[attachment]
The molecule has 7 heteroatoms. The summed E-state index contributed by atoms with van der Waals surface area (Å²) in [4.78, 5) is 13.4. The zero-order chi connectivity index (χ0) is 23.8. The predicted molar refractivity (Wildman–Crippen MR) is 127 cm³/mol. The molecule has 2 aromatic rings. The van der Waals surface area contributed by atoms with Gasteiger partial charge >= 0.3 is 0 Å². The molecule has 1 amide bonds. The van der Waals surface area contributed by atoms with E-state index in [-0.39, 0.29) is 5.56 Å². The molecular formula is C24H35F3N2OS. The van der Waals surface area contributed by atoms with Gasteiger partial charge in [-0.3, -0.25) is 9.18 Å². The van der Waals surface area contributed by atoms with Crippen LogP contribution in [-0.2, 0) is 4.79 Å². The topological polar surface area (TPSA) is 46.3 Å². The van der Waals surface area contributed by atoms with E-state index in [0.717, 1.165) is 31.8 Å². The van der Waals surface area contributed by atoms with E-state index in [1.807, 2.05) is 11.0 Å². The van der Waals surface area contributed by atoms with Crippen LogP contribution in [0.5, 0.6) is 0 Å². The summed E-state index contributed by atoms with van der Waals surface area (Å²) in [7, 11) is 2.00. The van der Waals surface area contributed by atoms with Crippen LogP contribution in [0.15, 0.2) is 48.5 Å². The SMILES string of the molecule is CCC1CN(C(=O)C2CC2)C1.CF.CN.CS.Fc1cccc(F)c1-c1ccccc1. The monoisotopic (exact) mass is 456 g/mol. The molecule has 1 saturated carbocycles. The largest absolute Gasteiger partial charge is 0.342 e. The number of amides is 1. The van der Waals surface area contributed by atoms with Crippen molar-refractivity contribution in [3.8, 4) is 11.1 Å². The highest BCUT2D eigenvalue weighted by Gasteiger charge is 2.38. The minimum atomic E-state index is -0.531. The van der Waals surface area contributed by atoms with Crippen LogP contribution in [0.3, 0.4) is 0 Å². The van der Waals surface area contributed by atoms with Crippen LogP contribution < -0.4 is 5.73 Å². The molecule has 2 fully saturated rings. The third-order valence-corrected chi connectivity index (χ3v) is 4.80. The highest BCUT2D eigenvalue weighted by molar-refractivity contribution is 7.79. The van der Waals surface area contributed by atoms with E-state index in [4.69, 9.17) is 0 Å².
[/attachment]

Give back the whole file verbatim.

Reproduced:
The molecule has 7 heteroatoms. The summed E-state index contributed by atoms with van der Waals surface area (Å²) in [4.78, 5) is 13.4. The zero-order chi connectivity index (χ0) is 23.8. The predicted molar refractivity (Wildman–Crippen MR) is 127 cm³/mol. The molecule has 2 aromatic rings. The van der Waals surface area contributed by atoms with Gasteiger partial charge >= 0.3 is 0 Å². The molecule has 1 amide bonds. The van der Waals surface area contributed by atoms with E-state index in [-0.39, 0.29) is 5.56 Å². The molecular formula is C24H35F3N2OS. The van der Waals surface area contributed by atoms with Gasteiger partial charge in [-0.3, -0.25) is 9.18 Å². The van der Waals surface area contributed by atoms with Crippen LogP contribution in [-0.2, 0) is 4.79 Å². The topological polar surface area (TPSA) is 46.3 Å². The van der Waals surface area contributed by atoms with E-state index in [0.717, 1.165) is 31.8 Å². The van der Waals surface area contributed by atoms with E-state index in [1.807, 2.05) is 11.0 Å². The van der Waals surface area contributed by atoms with Crippen LogP contribution in [0.5, 0.6) is 0 Å². The summed E-state index contributed by atoms with van der Waals surface area (Å²) in [7, 11) is 2.00. The van der Waals surface area contributed by atoms with Crippen LogP contribution in [0.15, 0.2) is 48.5 Å². The SMILES string of the molecule is CCC1CN(C(=O)C2CC2)C1.CF.CN.CS.Fc1cccc(F)c1-c1ccccc1. The monoisotopic (exact) mass is 456 g/mol. The molecule has 1 saturated carbocycles. The largest absolute Gasteiger partial charge is 0.342 e. The number of amides is 1. The van der Waals surface area contributed by atoms with Crippen molar-refractivity contribution in [3.8, 4) is 11.1 Å². The highest BCUT2D eigenvalue weighted by Gasteiger charge is 2.38. The minimum atomic E-state index is -0.531. The van der Waals surface area contributed by atoms with Crippen LogP contribution in [0.3, 0.4) is 0 Å². The van der Waals surface area contributed by atoms with Crippen LogP contribution < -0.4 is 5.73 Å². The molecule has 2 fully saturated rings. The third-order valence-corrected chi connectivity index (χ3v) is 4.80. The highest BCUT2D eigenvalue weighted by molar-refractivity contribution is 7.79. The van der Waals surface area contributed by atoms with E-state index in [4.69, 9.17) is 0 Å².